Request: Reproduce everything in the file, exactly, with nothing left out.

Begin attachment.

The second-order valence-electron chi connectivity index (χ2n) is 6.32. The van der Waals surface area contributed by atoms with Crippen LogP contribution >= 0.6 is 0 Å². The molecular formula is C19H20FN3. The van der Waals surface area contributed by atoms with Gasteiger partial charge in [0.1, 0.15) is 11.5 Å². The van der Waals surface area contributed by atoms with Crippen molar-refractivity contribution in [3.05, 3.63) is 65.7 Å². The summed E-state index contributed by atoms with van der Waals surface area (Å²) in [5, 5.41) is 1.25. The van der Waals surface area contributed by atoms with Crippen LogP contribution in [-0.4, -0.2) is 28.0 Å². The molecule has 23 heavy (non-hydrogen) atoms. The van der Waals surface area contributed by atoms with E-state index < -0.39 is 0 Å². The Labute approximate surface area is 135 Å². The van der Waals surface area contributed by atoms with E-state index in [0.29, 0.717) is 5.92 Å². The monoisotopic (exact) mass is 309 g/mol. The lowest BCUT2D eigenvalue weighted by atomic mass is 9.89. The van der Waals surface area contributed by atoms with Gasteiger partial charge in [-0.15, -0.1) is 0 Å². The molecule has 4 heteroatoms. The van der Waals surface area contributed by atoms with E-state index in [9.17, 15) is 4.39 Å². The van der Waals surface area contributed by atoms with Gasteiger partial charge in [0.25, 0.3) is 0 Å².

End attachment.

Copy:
The second-order valence-electron chi connectivity index (χ2n) is 6.32. The van der Waals surface area contributed by atoms with Crippen LogP contribution >= 0.6 is 0 Å². The molecular formula is C19H20FN3. The van der Waals surface area contributed by atoms with Gasteiger partial charge in [0.1, 0.15) is 11.5 Å². The van der Waals surface area contributed by atoms with Crippen molar-refractivity contribution in [3.05, 3.63) is 65.7 Å². The summed E-state index contributed by atoms with van der Waals surface area (Å²) in [5, 5.41) is 1.25. The van der Waals surface area contributed by atoms with Crippen LogP contribution in [-0.4, -0.2) is 28.0 Å². The molecule has 23 heavy (non-hydrogen) atoms. The van der Waals surface area contributed by atoms with E-state index < -0.39 is 0 Å². The Labute approximate surface area is 135 Å². The van der Waals surface area contributed by atoms with E-state index in [0.29, 0.717) is 5.92 Å². The monoisotopic (exact) mass is 309 g/mol. The lowest BCUT2D eigenvalue weighted by atomic mass is 9.89. The van der Waals surface area contributed by atoms with Gasteiger partial charge in [-0.15, -0.1) is 0 Å². The molecule has 4 heteroatoms. The van der Waals surface area contributed by atoms with E-state index in [9.17, 15) is 4.39 Å². The van der Waals surface area contributed by atoms with Gasteiger partial charge in [0.25, 0.3) is 0 Å².